where C is a constant to balance exploration and exploitation and v parent is the visit count of the parent node. The variables are initialized as
$$ v_{i}=w_{i}=z_{i}=0, u_{i} = \infty. $$
(3)

A round of MCTS-RNA consists of four steps: Selection, Expansion, Simulation and Backpropagation (Fig. 3). The expansion step can be skipped but the other three steps always take place. In the selection step, the tree is traversed from the root node to a leaf node by following the child with the largest UCB score u i . If there are ties, the winning child is chosen randomly.

If the leaf node is a rarely visited node (i.e, the visit count is smaller than the expansion threshold β: v i <β), the expansion step is skipped. In the simulation step, k sequences are generated by choosing the remaining assignment events randomly and applying k−1 local updates. Details of sequence generation is described in the next section. If the predicted structure of one in the k generated sequence is identical with the target structure, MCTS-RNA terminates immediately. Otherwise, the algorithm continues until the time limit is up. For each generated sequence, the reward function (1) is computed, and the maximum reward is stored as the immediate value z i . In the backpropagation step, the visit count v j of each ancestor node j is incremented v j v j +1 and the cumulative value is updated as w j w j +z i .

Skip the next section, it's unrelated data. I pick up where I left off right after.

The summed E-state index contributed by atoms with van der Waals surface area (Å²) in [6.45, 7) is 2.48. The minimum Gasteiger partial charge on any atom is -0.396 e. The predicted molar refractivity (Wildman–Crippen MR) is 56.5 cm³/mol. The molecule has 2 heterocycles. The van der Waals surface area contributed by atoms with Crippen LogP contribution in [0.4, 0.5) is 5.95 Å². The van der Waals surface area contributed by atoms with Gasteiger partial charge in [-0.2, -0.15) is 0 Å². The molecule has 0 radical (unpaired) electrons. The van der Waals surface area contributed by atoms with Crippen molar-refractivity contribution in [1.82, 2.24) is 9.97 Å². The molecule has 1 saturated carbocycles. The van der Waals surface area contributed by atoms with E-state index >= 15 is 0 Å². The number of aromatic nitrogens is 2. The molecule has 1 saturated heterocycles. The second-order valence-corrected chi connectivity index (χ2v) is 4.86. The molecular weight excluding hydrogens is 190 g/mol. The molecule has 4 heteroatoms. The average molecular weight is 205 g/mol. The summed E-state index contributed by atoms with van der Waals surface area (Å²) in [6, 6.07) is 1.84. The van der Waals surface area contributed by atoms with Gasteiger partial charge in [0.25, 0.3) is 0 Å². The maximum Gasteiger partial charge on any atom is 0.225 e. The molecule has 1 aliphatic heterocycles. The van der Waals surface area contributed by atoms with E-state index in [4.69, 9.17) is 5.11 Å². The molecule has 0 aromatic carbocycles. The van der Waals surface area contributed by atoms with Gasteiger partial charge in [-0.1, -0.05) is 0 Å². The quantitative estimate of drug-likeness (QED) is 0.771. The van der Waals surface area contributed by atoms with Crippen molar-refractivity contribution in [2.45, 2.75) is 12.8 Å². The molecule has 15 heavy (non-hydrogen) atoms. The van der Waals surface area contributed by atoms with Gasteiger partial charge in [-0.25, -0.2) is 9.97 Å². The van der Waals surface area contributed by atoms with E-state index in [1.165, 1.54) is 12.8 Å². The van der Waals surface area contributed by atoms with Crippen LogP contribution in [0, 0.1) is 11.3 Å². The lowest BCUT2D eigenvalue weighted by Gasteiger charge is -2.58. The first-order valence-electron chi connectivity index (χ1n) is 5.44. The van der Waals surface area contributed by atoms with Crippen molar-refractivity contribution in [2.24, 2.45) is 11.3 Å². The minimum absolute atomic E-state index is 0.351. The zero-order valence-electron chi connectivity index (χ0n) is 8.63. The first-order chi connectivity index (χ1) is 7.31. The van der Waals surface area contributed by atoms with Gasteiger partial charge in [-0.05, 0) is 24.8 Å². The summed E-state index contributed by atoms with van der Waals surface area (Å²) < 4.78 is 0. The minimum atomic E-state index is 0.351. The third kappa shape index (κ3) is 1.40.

If the leaf node i is a frequently visited node (v i β), the expansion step takes place. A new site is chosen randomly from the remaining sites and child nodes are created under node i. Similarly in the first round, four or six children are generated and initialized as (3). One child node is chosen randomly and the simulation and back propagation steps follow.